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      Weight loss is a reversible factor in the prognosis of chronic obstructive pulmonary disease.

      American journal of respiratory and critical care medicine

      Anabolic Agents, therapeutic use, Body Composition, Female, Food, Formulated, Humans, Lung Diseases, Obstructive, mortality, physiopathology, therapy, Weight Loss, Male, Prognosis, Prospective Studies, Randomized Controlled Trials as Topic, Retrospective Studies, Risk Factors, Survival Rate, Weight Gain, Aged

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          Abstract

          The objective of the study was to further unravel the prognostic significance of body weight changes in patients with COPD. Two survival analyses were performed: (1) a retrospective study, including 400 patients with COPD none of whom had received nutritional therapy; (2) a post hoc analysis of a prospective study, including 203 patients with COPD who had participated in a randomized placebo-controlled trial. There was no overlap between the patient groups. Baseline characteristics of all patients were collected on admission to a pulmonary rehabilitation center in stable clinical condition. In the prospective randomized placebo-controlled trial, the physiologic effects of nutritional therapy alone (n = 71) or in combination with anabolic steroid treatment (n = 67) after 8 wk was studied in patients with COPD prestratified into a depleted group and a nondepleted group. Mortality was assessed as overall mortality. The Cox proportional hazards model was used to quantify the relationship between the baseline variables age, sex, spirometry, arterial blood gases, body mass index (BMI), smoking, and subsequent overall mortality. Additionally, the influence of treatment response on mortality was investigated in the prospective study. The retrospective study revealed that low BMI (p < 0.001), age (p < 0.0001) and low PaO2 (p < 0.05) were significant independent predictors of increased mortality. After stratification of the group into BMI quintiles a threshold value of 25 kg/m2 was identified below which the mortality risk was clearly increased. In the prospective study, weight gain (> 2 kg/8 wk) in depleted and nondepleted patients with COPD, as well as increase in maximal inspiratory mouth pressure during the 8-wk treatment, were significant predictors of survival. On Cox regression analysis weight change entered as a time-dependent covariate remained an independent predictor of mortality in addition to all variables that were entered in the retrospective study. The combined results of the two survival analyses provide evidence to support the hypothesis that body weight has an independent effect on survival in COPD. Moreover the negative effect of low body weight can be reversed by appropriate therapy in some of the patients with COPD.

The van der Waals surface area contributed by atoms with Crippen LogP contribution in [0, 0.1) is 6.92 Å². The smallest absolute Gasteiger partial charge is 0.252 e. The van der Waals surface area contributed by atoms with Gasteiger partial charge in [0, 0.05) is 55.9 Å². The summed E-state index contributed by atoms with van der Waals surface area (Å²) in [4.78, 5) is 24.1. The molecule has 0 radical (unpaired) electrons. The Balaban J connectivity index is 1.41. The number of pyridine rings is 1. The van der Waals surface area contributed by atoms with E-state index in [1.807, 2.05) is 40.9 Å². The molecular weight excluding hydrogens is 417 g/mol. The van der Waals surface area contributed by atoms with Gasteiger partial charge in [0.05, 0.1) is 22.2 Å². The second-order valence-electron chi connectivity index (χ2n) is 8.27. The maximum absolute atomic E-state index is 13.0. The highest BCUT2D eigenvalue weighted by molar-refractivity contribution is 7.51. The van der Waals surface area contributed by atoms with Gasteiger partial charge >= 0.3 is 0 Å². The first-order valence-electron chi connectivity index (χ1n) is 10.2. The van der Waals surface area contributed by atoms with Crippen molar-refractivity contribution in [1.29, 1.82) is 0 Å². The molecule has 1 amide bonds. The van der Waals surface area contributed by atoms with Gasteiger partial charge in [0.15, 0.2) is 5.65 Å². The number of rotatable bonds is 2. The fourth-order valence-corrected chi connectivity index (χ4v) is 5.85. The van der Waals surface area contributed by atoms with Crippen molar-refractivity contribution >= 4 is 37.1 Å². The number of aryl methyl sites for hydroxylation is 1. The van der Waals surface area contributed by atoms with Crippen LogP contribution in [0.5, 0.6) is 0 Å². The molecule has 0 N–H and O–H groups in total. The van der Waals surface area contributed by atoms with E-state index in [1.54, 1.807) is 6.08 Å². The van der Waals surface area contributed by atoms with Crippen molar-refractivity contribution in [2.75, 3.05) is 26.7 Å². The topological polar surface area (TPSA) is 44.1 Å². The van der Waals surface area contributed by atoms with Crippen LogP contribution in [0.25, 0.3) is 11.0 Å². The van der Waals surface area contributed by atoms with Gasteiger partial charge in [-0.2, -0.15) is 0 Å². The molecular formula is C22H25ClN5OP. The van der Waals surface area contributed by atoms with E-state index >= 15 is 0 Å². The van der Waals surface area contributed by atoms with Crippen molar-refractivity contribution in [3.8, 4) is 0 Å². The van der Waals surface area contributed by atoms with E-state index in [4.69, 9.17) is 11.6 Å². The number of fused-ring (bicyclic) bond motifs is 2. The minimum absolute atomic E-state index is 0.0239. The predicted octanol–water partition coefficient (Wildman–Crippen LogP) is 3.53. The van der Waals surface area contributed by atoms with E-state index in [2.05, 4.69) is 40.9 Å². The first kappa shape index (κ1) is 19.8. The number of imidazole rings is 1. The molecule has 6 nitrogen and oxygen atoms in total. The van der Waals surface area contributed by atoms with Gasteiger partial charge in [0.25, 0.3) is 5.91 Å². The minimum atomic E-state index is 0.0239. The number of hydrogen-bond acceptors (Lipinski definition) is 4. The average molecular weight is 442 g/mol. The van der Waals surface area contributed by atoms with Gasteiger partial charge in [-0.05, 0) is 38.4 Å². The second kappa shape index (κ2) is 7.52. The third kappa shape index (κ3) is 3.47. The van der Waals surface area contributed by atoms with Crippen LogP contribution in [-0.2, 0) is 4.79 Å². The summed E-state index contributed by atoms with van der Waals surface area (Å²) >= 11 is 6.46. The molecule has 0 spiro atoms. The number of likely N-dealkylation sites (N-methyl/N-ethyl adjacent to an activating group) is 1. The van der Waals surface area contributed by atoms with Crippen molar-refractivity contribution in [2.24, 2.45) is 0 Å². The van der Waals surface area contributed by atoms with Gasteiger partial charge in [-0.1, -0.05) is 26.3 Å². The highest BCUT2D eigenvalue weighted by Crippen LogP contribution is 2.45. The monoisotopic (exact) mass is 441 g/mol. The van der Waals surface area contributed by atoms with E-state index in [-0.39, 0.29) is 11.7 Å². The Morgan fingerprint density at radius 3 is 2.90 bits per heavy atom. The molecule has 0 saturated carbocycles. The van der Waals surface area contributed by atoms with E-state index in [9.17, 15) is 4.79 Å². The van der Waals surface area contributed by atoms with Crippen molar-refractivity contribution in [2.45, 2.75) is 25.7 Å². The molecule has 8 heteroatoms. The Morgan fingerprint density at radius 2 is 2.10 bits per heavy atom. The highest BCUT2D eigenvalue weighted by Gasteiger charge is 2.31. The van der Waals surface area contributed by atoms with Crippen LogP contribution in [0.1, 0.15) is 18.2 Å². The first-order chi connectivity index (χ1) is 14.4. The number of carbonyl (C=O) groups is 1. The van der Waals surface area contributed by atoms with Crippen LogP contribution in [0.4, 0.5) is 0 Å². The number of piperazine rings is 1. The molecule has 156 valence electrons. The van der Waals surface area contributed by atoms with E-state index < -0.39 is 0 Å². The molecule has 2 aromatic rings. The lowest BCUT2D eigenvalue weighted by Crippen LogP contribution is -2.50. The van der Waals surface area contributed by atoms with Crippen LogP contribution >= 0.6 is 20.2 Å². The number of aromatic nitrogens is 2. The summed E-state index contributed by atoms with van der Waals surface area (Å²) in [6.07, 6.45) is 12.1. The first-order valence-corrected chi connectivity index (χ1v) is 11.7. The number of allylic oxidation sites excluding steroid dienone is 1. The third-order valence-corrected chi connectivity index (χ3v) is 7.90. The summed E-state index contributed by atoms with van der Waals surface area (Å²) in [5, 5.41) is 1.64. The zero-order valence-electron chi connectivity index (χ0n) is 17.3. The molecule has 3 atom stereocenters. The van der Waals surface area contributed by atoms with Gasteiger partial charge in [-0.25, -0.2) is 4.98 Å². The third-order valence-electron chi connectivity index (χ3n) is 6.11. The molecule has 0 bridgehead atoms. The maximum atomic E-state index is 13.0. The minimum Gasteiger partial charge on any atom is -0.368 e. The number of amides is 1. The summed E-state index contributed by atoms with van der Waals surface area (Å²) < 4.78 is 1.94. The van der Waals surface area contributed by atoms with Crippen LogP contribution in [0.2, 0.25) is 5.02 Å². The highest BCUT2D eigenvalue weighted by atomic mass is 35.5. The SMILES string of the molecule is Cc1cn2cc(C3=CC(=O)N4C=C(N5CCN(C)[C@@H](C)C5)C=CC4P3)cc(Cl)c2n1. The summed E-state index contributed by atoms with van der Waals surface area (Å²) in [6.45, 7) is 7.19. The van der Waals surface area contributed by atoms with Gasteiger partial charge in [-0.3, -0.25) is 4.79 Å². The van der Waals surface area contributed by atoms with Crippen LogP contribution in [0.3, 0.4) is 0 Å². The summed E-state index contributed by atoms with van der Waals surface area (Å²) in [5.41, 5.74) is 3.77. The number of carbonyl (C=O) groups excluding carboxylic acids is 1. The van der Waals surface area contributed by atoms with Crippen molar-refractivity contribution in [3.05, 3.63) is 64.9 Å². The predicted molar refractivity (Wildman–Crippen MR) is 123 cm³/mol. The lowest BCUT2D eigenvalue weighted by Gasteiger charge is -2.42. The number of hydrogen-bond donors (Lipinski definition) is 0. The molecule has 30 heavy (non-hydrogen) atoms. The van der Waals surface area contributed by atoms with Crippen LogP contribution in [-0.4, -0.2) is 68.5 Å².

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          Journal
          9620907
          10.1164/ajrccm.157.6.9705017

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